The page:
How Big Data Can Affect Your Bank Account—and Life
Big Data – Mustafa loves good coffee. In his free time, he often browses high-end coffee machines that he cannot currently afford but is saving for. One day, traveling to a friend’s wedding abroad, he gets to sit next to another friend on the plane. When Mustafa complains about how much he paid for his ticket, it turns out that his friend paid less than half of what he paid, even though they booked around the same time.
He looks into possible reasons for this and concludes that it must be related to his browsing of expensive coffee machines and equipment. He is very angry about this and complains to the airline, who send him a lukewarm apology that refers to personalized pricing models. Mustafa feels that this is unfair but does not challenge it. Pursuing it any further would cost him time and money.
This story–which is hypothetical, but can and does occur–demonstrates the potential for people to be harmed by data use in the current “big data” era. Big data analytics involves using large amounts of data from many sources which are linked and analyzed to find patterns that help to predict human behavior. Such analysis, even when perfectly legal, can harm people.
Mustafa, for example, has likely been affected by personalized pricing practices whereby his search for high-end coffee machines has been used to make certain assumptions about his willingness to pay or buying power. This in turn may have led to his higher priced airfare. While this has not resulted in serious harm in Mustafa’s case, instances of serious emotional and financial harm are, unfortunately, not rare, including the denial of mortgages for individuals and risks to a person’s general credit worthiness based on associations with other individuals. This might happen if an individual shares some similar characteristics to other individuals who have poor repayment histories.
Instances of emotional harm can also occur. Imagine a couple who find out they are expecting a much wanted child, but suffer a miscarriage at five months. The couple may find they continue to receive advertisements from shops specializing in infant products months later, celebrating which should have been key “milestones,” causing distress. This is another hypothetical but entirely possible scenario.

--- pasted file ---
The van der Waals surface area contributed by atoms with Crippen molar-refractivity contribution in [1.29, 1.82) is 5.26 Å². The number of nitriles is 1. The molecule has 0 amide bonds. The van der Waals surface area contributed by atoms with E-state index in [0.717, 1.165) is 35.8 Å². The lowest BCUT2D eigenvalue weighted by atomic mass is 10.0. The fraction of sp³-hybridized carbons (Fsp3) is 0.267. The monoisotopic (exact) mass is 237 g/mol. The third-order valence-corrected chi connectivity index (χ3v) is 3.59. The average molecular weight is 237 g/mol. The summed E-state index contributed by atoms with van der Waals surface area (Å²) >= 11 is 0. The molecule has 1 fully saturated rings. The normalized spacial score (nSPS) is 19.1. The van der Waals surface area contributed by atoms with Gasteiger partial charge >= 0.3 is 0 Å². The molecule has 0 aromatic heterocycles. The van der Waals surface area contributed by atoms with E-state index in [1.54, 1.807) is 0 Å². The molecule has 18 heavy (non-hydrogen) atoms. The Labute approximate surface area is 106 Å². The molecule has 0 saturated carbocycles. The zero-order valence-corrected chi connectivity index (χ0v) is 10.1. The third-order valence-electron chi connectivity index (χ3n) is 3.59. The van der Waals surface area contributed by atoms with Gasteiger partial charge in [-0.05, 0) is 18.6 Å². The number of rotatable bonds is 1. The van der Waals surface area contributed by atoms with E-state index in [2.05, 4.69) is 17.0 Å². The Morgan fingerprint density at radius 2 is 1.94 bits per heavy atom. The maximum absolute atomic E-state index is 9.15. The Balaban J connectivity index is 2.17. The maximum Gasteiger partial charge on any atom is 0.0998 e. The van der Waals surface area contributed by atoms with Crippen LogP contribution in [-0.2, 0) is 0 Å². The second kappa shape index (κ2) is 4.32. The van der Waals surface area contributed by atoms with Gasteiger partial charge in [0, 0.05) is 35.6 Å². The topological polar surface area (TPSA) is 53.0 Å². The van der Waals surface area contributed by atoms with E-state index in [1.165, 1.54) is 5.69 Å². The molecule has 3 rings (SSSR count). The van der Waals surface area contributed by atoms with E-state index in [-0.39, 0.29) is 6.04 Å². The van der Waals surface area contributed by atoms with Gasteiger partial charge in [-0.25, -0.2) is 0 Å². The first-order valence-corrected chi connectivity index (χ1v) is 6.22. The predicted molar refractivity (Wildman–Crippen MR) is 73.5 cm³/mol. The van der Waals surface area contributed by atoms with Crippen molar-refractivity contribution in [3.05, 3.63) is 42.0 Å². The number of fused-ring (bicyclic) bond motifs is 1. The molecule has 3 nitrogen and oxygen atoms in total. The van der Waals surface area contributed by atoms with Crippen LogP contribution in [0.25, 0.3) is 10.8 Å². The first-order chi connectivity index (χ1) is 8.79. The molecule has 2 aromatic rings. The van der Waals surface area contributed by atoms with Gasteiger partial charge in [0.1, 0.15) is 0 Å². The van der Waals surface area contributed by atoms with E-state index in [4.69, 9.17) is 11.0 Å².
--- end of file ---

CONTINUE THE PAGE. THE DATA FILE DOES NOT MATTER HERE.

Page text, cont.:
The law–or lack of it
In many of these cases, because the harmful practice may not have broken any laws, those who were harmed by data use have limited or no legal options open to them. What happened to Mustafa, for example, was perfectly legal, as there are no current laws forbidding personalized pricing as such. Our current legal systems do not adequately protect people from the harms emerging from big data.
This is because it is very difficult to trace how our data is linked and used. Even if the airline company had done something unlawful, such as broken data protection laws, it would be near impossible for Mustafa to find out. People who feel they have been harmed by data use may struggle to show how their data has been used to cause this harm, which data was involved or which data controller used it. And so they may lack the proof they’d need to get a legal remedy.
Furthermore, even if they show how something someone did with their data harmed them, that particular use of customer information, to adjust pricing for example, may not be unlawful.
Equally, the harm may be caused not by one’s own data but by the use of other people’s data (third party data). For example, in Mustafa’s case it might be that other individuals who were also interested in expensive coffee machines had very high incomes or bought expensive items. This may have been used to suggest that Mustafa also fell into this category, which may have resulted in higher prices for him for other products. An individual harmed through the use of third party data will often not have remedies under current data protection laws.
This article originally appeared on news.yahoo.com To read the full article and see the images, click here.
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